A Federal District Judge recently held that Fish and Wildlife Services’ (FWS) decision to permit the planting of genetically engineered crops in the Southeast Region without conducting requisite analysis violated federal law.
In a hearing held on November 5, the Court ordered that the Agency must stop growing GE crops in the Southeast Region until it complied with the environmental laws. Among other things, the Court held that:
- FWS is to conduct field surveys of the areas where GE crops were or are planted in the 2012 growing season & release the information regarding the location of the crops, acreage planted, the type of crop (e.g., Roundup Ready, Bt corn, etc.), and the types of pesticides (including herbicides) used, including the dates and amounts of application
- FWS is required to conduct field surveys this year and for two additional years in the same areas to locate “volunteers” – i.e., new genetically engineered plants that germinate in the fields – and remove or destroy any such volunteers & report to the watchdog groups that brought the lawsuit on the quantity and location of any volunteers that are located and how they were removed or destroyed.
In the lawsuit, plaintiff groups, Beyond Pesticides, Center for Food Safety (CFS) and Public Employees for Environmental Responsibility (PEER) argued that the Agency failed to conduct a “compatibility determination” required under the Refuge Act, that specifically addresses the use of genetically engineered crops. Moreover, Plaintiffs also pointed to FWS’ explicit policy that prohibits the use of genetically engineered crops on refuge land unless there is “no feasible alternative” for accomplishing a refuge purpose. Without conducting the compatibility analysis and environmental studies, FWS has allowed the planting of genetically engineered crops on some 44,000 acres of refuge land in the Southeast Region, necessitating the watchdog groups to address the issues with a lawsuit.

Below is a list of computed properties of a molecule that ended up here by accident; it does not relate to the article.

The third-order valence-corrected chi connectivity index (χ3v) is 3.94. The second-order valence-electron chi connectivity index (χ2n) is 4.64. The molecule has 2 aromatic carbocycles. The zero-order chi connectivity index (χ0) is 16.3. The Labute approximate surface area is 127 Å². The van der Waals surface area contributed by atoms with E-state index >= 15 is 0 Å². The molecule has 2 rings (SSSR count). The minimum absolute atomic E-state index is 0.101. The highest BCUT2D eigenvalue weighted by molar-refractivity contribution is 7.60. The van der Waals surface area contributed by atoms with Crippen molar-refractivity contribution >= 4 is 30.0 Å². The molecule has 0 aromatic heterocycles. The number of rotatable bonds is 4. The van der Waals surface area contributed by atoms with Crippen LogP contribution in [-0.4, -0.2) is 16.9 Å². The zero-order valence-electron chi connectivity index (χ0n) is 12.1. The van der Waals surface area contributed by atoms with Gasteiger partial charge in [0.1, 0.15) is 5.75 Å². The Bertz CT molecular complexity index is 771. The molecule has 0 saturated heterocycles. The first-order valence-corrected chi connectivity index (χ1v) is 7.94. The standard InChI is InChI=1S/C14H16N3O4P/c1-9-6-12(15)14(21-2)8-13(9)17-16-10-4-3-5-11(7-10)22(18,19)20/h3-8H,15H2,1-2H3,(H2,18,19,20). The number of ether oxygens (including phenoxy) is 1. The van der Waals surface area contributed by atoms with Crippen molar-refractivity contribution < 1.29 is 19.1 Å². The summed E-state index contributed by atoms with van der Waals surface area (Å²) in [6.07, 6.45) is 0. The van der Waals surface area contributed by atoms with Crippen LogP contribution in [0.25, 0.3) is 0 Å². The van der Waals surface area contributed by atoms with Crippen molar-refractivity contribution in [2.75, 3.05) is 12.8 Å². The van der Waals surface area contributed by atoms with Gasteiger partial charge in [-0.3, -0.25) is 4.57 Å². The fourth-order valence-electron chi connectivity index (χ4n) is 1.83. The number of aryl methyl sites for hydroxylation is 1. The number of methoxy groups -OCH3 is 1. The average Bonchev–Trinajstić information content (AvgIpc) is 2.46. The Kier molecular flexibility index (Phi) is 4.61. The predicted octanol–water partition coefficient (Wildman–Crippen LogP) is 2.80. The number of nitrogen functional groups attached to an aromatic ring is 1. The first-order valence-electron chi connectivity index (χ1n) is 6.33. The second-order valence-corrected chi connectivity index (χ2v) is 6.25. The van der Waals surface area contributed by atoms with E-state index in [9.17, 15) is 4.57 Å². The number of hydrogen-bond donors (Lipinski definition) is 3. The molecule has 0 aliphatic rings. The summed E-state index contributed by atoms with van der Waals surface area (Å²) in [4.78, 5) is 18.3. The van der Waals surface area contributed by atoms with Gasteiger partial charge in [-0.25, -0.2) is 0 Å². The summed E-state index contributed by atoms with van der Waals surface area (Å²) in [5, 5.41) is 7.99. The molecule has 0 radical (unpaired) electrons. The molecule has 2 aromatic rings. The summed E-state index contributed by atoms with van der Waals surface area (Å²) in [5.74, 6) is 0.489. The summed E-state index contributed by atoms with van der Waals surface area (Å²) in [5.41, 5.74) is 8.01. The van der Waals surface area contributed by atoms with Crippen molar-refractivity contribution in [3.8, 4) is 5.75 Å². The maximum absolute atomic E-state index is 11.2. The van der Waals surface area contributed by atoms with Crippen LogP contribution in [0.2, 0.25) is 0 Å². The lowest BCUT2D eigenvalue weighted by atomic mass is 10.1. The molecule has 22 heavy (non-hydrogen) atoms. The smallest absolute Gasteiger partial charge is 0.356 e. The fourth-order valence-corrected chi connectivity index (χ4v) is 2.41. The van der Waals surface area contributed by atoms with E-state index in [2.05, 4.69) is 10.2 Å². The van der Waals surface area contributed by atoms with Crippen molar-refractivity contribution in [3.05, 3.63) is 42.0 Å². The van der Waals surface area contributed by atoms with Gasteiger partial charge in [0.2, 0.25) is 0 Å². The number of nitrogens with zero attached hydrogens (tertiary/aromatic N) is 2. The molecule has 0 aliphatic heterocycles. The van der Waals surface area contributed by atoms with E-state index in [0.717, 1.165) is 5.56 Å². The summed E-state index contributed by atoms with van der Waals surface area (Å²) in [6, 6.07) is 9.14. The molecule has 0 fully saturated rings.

According to court documents, the Southeast Region (Region 4) of the National Wildlife Refuge System covers over 430,000 square miles in ten states. The Region includes 128 national wildlife refuges covering some 4 million acres of protected land. In addition to serving as a haven for 322 endangered species, the Southeastern refuges have permitted some agricultural production since at least the 1930s.
Farming on national refuge lands is accomplished pursuant to cooperative farming arrangements with local farmers, whereby they plant common agricultural crops, including corn and soybeans, as well as millet, winter wheat and perennial grasses, in designated areas and harvest a share of the crop. Some portion of the crop is left standing to be available as feed for ducks, geese, other migratory and local birds, as well as deer and other wildlife.
The Southeastern region lawsuit is the third in a series filed by the environmental watchdogs seeking to protect the nation’s wildlife refuges from FWS’ practice of permitting the planting of genetically engineered crops. In 2009 and 2010, the groups successfully challenged approval of GE plantings on two wildlife refuges in Delaware – Prime Hook and Bombay Hook National Wildlife Refuges – which forced FWS to end GMO planting in the entire 12-state Northeast Region.
“The simple point we are making in case after case is that genetically modified crops have no legitimate role on a national wildlife refuge,” said PEER Counsel Kathryn Douglass in a press release.
The watchdog groups had less success in a similar lawsuit filed against the FWS in the Midwest Region. In that case, the same Judge held in an October 15 ruling that the Agency’s Environmental Assessment was adequate. Paige Tomaselli, an attorney with the CFS, told GMO Journal that plaintiff disagrees with the ruling and is now considering its options including the possibility of an appeal.